JN: “She and I got to talking about it, and we decided that we’d enlist in the service, and save the world.”

What is your birth year?

I was born in 1922. 

How old does that make you today?

I was 96 this December. 

What branch of the United States Armed Forces did you serve in?

I was in the US Navy Aviation. 

Where were you born?

I was born on a farm. It was a 40 acre farm in Cedarville, Washington. The state of Washington. 

What was the technology available during your upbringing- did your family have an automobile or telephone?

They didn’t have a telephone, and they didn’t have a radio. My uncle had the acres adjoining our 40 acres, and they were very conservative with their radio. We weren’t on the best of terms, the two brothers living side by side- you might imagine how that went. We had to walk quite a ways to catch the bus from where our house was, and the mail- we had to walk even farther to get that. I went to Cedarville Grade School, and it was a very small school. When we would be eligible for high school, we would catch the bus at the Cedarville Grade School, and we would play handball until the bus came. We’d get all hot, and sweaty, and then we’d go to high school and spend the rest of the day there. We didn’t mind it at all in those days. On the ways to the bus, the road led through all these trees and things. They did have a railway track that went through there; we would swing from the maplewood trees like a bunch of apes.  

How did WW1 affect your family? Did family members serve?

My father was too young. My uncle did. 

Did the Great Depression have any impact on your family?

Life on the farm was wonderful. We grew all our vegetables- everything we could, we grew, so we never went hungry. My folks joined the WPA- that was Roosevelt’s program. We would get the bulk things that we couldn’t- cereal, and things like that. 

Roosevelt and Hoover were presidents- do you remember hearing about them?

No. Of course, we were all in favor of his projects, because we were receiving. What really interested me in the service was that the government took part of our land, part of our 40 acres. The 41st division was encamped on our property. They were a lovely bunch of Army soldiers, and they were getting trained- that would be in 1940. They were getting trained to go overseas. I met a nice soldier there, and he was my friend. Some of my schoolmates had already been in training. I was out of high school by then, and I was going to a business college in Aberdeen, Washington; when I’d come home on weekends, I’d see them. They were just really good friends.

On her schooling and college experiences:

I was only 16 when I graduated, because at our little school- I started when I was 5 years old. They didn’t have anyone else for the first grade that year, so they put me in the second grade. When I graduated from grade school, I was pretty young! My folks couldn’t afford to send me, so my sister paid for my tuition, because my folks had enough money to pay for her tuition, so she in turn paid for mine. I worked for a lovely family for my board and room. That was rough, because I had to get up really early in the mornings- they had a screened-in porch, and I’d have to get out there and wash those windows early in the morning. Then, I’d go to business college. Here’s all these rich kids- “Let’s go [somewhere] after school!” No, no, I had to get home; they had a little child. Even later, after I got another job, I stayed with them, and worked for my board and room, because they become such good friends. When I went to business college, it was supposed to be an 11 months course, and I went about 6 months. Then, they sent me out on a job- they said that my learning on the job was sufficient to graduate, because I’d learn more that way then if I’d stayed. I learned a trade. My first job was The Bank of Aberdeen, Washington. I was so nervous. I was secretary to the president- it was just a little bank. {Laughs} I’d stay late, and he’d want everything letter-perfect. I was his secretary, and so when he’d go home- I’d make so many mistakes until I got everything perfect from his dictation- I’d get it all out of the wastebasket. I guess I thought he’d look and see [my mistakes]. They told my folks that I couldn’t leave, because they’d taught me everything I knew from the bank, but I left. I went to work for a lovely company, a logging company. I worked with the purchaser there, and I went into the service from there.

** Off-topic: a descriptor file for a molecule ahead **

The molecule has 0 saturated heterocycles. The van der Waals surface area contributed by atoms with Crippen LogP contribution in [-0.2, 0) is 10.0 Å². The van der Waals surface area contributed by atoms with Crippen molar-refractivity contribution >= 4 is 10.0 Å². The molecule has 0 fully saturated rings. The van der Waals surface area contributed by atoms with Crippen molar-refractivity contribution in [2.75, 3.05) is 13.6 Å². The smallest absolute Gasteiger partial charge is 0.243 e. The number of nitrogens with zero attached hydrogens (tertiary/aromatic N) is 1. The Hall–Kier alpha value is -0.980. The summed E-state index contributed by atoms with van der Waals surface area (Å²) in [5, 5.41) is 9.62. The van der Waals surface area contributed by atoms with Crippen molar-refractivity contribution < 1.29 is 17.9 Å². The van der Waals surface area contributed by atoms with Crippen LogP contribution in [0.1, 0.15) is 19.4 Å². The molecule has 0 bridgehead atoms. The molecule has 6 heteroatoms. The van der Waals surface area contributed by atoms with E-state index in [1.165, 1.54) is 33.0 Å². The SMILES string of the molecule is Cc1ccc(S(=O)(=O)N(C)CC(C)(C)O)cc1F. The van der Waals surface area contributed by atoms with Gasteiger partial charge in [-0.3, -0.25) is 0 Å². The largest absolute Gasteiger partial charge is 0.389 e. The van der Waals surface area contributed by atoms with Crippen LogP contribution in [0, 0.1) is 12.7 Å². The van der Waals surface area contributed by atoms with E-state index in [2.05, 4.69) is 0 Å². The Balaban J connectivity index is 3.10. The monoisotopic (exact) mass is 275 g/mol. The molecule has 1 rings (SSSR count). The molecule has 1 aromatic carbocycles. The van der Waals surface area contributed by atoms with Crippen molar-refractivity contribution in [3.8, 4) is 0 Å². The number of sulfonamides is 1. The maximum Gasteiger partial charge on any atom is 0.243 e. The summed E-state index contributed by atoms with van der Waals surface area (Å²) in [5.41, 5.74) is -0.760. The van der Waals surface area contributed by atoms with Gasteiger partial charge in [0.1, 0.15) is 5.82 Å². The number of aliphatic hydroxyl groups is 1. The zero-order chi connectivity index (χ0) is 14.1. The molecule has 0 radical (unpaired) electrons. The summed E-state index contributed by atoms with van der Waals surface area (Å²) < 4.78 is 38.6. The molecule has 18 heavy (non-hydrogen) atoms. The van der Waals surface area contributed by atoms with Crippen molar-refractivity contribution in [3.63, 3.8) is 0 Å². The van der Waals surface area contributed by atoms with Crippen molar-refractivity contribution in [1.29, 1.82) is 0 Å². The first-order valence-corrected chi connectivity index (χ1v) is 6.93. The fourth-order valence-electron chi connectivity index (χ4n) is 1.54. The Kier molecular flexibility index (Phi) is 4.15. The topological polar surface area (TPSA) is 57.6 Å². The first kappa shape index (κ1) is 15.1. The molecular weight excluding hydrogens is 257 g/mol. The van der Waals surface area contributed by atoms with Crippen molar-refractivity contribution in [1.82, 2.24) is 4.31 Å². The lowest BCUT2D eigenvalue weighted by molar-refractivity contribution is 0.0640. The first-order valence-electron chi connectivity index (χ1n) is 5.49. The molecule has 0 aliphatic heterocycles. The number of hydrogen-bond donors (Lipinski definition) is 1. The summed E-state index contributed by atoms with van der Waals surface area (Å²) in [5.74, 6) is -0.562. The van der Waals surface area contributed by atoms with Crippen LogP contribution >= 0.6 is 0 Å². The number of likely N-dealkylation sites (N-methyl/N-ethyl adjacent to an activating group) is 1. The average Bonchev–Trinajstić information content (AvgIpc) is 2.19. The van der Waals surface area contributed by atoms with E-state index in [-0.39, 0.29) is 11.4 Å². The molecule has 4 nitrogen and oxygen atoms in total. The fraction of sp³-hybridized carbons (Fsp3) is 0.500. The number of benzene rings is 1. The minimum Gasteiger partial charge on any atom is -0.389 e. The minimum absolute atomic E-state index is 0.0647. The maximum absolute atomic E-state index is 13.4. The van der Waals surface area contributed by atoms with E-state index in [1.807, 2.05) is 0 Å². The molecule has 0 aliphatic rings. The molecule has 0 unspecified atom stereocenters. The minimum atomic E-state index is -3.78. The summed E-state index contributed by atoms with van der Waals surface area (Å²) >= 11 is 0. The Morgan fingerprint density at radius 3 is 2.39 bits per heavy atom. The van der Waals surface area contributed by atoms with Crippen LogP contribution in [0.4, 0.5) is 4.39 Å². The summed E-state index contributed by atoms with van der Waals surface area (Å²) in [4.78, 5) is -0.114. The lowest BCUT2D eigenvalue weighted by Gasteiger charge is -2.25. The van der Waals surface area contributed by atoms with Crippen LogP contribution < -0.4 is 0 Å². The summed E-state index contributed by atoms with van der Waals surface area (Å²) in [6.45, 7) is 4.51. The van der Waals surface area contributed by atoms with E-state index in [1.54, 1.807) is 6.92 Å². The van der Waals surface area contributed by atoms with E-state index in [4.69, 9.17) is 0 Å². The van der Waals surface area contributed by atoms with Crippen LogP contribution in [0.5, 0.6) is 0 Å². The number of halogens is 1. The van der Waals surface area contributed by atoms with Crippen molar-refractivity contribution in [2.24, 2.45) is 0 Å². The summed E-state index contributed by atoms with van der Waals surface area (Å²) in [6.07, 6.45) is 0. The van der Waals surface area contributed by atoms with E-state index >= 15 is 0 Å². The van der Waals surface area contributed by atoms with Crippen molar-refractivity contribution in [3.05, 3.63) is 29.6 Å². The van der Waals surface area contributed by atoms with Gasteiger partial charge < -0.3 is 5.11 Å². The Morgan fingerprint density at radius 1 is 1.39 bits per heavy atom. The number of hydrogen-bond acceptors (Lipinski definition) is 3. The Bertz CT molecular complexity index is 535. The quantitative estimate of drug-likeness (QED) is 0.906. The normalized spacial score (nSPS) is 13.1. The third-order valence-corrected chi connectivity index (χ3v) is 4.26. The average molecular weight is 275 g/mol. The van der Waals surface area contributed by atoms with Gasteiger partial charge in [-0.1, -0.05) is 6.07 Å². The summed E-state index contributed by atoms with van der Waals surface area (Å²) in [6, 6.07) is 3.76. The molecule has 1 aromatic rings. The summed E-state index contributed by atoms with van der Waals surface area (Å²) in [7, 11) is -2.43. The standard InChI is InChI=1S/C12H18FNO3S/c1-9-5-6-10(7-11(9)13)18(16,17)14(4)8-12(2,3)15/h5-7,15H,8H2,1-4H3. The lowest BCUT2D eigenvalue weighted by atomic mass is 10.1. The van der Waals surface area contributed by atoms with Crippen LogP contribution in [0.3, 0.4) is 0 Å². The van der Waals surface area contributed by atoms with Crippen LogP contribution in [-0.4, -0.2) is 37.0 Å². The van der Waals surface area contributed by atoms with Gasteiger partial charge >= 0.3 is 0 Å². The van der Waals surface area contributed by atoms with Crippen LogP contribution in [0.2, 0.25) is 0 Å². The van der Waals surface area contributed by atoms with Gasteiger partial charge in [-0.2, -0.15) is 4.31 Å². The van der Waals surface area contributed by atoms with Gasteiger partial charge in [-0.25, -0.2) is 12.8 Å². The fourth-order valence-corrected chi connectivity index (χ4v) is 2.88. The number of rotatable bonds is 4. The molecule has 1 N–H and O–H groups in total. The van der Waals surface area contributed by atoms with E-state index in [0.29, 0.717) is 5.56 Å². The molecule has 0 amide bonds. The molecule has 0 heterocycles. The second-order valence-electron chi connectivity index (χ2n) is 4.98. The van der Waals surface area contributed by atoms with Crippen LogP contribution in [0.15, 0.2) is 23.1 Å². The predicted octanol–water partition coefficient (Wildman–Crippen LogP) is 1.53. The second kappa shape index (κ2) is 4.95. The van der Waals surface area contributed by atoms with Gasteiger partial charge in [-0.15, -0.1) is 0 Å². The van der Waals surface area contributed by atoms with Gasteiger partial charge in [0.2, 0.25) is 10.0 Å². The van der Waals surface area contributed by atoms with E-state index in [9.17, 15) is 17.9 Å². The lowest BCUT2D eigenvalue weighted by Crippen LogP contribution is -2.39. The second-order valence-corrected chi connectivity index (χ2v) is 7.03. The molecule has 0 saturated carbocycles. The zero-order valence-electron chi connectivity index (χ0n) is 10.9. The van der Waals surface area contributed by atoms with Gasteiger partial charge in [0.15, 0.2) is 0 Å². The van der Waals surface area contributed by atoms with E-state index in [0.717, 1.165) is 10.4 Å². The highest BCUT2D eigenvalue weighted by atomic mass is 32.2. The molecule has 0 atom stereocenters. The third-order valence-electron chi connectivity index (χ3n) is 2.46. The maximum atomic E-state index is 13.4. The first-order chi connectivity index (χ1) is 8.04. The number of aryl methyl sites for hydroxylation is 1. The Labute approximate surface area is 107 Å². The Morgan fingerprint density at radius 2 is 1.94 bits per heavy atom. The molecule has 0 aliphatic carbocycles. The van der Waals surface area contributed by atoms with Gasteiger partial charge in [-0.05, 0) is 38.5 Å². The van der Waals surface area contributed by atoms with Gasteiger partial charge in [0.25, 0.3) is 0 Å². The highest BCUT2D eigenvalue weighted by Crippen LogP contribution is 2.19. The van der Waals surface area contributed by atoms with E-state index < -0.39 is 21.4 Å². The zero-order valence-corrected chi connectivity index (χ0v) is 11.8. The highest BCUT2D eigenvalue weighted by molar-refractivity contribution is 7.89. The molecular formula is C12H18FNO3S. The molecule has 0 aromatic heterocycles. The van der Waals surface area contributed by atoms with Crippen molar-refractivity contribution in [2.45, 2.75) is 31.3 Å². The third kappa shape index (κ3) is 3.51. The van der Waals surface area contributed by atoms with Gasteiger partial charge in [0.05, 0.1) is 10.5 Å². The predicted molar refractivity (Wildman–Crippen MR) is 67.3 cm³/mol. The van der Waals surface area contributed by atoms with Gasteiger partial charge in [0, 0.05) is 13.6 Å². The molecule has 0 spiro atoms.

Do you recall hearing about Pearl Harbor? 

Oh, of course. I don’t know exactly where I was. Because it was just my sister and myself- we had two years- when we went to go work for the logging company. The office manager gal was my good friend, and she lived [on] the coast. She and I got to talking about it, and we decided that we’d enlist in the service, and save the world. We wanted to save the world! {Laughs} My friends had gone, and my schoolmate had been killed. I don’t remember why we picked the Navy, but we went down and took our physical, and she couldn’t pass. I did. I went alone; here I was, thrown in with thousands of women, back in New York. They couldn’t give me shoes that exactly fit, so I marched in heels that were [a few inches high]. 

How old were you when you enlisted? 

By that time I was 22. 

What was your family and friends’ reactions to your enlistment? 

My mother worried about everything, just like I have done all my life. {Laughs} Her worry was that I would meet some fellow that she didn’t know, and fall in love and marry him and not come home. I wanted to go overseas, but I didn’t have the capabilities- I wanted to work on airplanes or something. I had to be secretary and bookkeeper. 

Where were you stationed?

I took my training in the Bronx, in New York. After we passed the test for what we were capable of doing, I was sent to storekeeper’s school in Milledgeville, Georgia. I was there for 11 weeks. I got good grades, and they said I could have my choice, of where I wanted to be. By that time, I was pretty homesick, and I wanted to come come, so I chose the West Coast. That was stupid, because I should’ve picked something in the North, or the East, and gotten acquainted with those states, but I was too homesick. Then, I was transferred to Alameda Air Station in Alameda, California. From there, I went to the Naval Air Station in Oakland. Everything was wonderful- I was on the softball team, I took part in things.